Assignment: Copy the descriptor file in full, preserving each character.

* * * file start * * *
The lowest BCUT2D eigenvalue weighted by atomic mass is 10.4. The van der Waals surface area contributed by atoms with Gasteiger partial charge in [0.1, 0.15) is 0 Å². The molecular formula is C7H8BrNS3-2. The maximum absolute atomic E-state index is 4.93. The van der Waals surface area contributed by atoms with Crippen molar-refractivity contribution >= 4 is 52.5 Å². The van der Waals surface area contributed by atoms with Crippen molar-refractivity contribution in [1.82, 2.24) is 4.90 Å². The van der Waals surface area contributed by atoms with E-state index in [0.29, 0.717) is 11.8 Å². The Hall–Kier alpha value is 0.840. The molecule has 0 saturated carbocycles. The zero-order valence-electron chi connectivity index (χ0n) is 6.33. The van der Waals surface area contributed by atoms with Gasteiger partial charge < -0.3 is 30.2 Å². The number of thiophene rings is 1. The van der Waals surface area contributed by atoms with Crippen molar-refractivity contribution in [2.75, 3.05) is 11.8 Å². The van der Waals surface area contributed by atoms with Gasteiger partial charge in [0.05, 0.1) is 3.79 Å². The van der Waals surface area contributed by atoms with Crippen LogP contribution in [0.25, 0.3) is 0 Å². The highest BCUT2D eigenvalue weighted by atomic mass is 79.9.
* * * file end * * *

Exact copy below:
The lowest BCUT2D eigenvalue weighted by atomic mass is 10.4. The van der Waals surface area contributed by atoms with Gasteiger partial charge in [0.1, 0.15) is 0 Å². The molecular formula is C7H8BrNS3-2. The maximum absolute atomic E-state index is 4.93. The van der Waals surface area contributed by atoms with Crippen molar-refractivity contribution >= 4 is 52.5 Å². The van der Waals surface area contributed by atoms with Crippen molar-refractivity contribution in [1.82, 2.24) is 4.90 Å². The van der Waals surface area contributed by atoms with E-state index in [0.29, 0.717) is 11.8 Å². The Hall–Kier alpha value is 0.840. The molecule has 0 saturated carbocycles. The zero-order valence-electron chi connectivity index (χ0n) is 6.33. The van der Waals surface area contributed by atoms with Gasteiger partial charge < -0.3 is 30.2 Å². The number of thiophene rings is 1. The van der Waals surface area contributed by atoms with Crippen molar-refractivity contribution in [2.75, 3.05) is 11.8 Å². The van der Waals surface area contributed by atoms with Gasteiger partial charge in [0.05, 0.1) is 3.79 Å². The van der Waals surface area contributed by atoms with Crippen LogP contribution in [0.25, 0.3) is 0 Å². The highest BCUT2D eigenvalue weighted by atomic mass is 79.9.